Inspirational cases

Winner 2022

Peruvian students generate electricity from sugarcane mills

The teacher accompanied the group in the development of a prototype capable of charging electronic devices.


Foto de Yuli Rivera
Yuli Rivera


Institución Educativa “El Común”

Project name

Trapiche que da luz

STEM areas

Engineering, Sciences

The absence and constant outages of electricity are realities present in many rural communities in Latin America, making it impossible for a large group of families to have access to basic equipment such as lamps, refrigerators, televisions and electronic devices that can contribute to the study, learning, sociability, and leisure of young people.

It was with this issue in mind that students in the 4th year of Secondary Education, from the Educational Institution “El Común”, in Frías, in the department of Piura, in Peru, developed the project Trapiche que da luz (Trapiche that gives light”). Located more than a thousand kilometers from the capital, Lima, the school serves a population that is mostly from the countryside and does not have access to many basic rights, such as electricity. “This is the case of one of the students in the group, by the way. Mariela, who collaborates with the family on the household chores, is unable to carry out study activities that require electronic equipment, and even for cooking, she must use a flashlight to light up the environment”, emphasizes Yuly Rivera, a science teacher who accompanied the trio of students Samsung Solve for Tomorrow winners.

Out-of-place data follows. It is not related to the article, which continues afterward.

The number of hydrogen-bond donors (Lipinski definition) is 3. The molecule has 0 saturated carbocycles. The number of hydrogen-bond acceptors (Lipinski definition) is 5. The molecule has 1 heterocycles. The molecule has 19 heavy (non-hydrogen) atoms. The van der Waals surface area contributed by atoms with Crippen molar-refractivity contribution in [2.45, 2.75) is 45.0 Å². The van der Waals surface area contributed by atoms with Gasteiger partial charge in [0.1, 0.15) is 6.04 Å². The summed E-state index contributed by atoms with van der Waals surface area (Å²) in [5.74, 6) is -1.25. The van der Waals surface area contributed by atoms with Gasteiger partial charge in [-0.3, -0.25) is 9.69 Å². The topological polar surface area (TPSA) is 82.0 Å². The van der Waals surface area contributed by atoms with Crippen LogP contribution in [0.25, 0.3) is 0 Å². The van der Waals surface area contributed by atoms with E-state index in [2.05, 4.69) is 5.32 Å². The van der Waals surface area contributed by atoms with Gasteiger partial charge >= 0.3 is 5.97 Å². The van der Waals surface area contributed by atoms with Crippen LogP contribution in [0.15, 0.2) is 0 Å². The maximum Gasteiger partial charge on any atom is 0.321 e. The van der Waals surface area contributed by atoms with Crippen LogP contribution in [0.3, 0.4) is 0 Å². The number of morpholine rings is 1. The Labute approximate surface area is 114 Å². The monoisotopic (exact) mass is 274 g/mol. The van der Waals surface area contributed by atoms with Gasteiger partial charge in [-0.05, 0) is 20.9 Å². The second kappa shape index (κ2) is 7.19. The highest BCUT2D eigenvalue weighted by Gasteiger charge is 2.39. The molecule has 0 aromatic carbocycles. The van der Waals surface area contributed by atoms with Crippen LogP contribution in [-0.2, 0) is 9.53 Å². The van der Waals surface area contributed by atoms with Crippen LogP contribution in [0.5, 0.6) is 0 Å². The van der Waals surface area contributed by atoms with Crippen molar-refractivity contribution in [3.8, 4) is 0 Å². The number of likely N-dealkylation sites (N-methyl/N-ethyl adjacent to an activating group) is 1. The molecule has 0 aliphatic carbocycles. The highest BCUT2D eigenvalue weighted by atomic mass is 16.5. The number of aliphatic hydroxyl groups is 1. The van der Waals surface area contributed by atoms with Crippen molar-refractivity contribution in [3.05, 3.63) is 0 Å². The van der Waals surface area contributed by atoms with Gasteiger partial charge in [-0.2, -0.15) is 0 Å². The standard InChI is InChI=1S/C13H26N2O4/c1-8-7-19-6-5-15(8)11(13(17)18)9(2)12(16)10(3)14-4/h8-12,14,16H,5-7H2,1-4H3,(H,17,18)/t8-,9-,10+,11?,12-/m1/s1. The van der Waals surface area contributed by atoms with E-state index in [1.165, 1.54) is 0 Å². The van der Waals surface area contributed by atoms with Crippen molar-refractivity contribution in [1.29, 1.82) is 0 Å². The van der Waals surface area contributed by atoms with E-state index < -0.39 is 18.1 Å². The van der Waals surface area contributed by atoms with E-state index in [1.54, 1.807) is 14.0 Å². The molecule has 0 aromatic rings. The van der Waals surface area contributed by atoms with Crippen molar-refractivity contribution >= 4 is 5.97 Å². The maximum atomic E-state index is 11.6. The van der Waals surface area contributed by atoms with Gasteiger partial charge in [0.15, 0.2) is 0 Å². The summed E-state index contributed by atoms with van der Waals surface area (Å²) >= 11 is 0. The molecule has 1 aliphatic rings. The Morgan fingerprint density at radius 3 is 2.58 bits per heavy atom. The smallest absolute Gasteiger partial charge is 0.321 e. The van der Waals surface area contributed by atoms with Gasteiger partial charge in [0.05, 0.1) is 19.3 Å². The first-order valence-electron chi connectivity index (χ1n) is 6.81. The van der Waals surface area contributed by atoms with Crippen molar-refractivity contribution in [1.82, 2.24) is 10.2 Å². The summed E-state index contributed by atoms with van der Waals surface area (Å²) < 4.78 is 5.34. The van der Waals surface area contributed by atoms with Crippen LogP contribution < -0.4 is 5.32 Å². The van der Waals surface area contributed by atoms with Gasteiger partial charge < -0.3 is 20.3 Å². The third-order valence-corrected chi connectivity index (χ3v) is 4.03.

Real problems-solving: electricity from sugarcane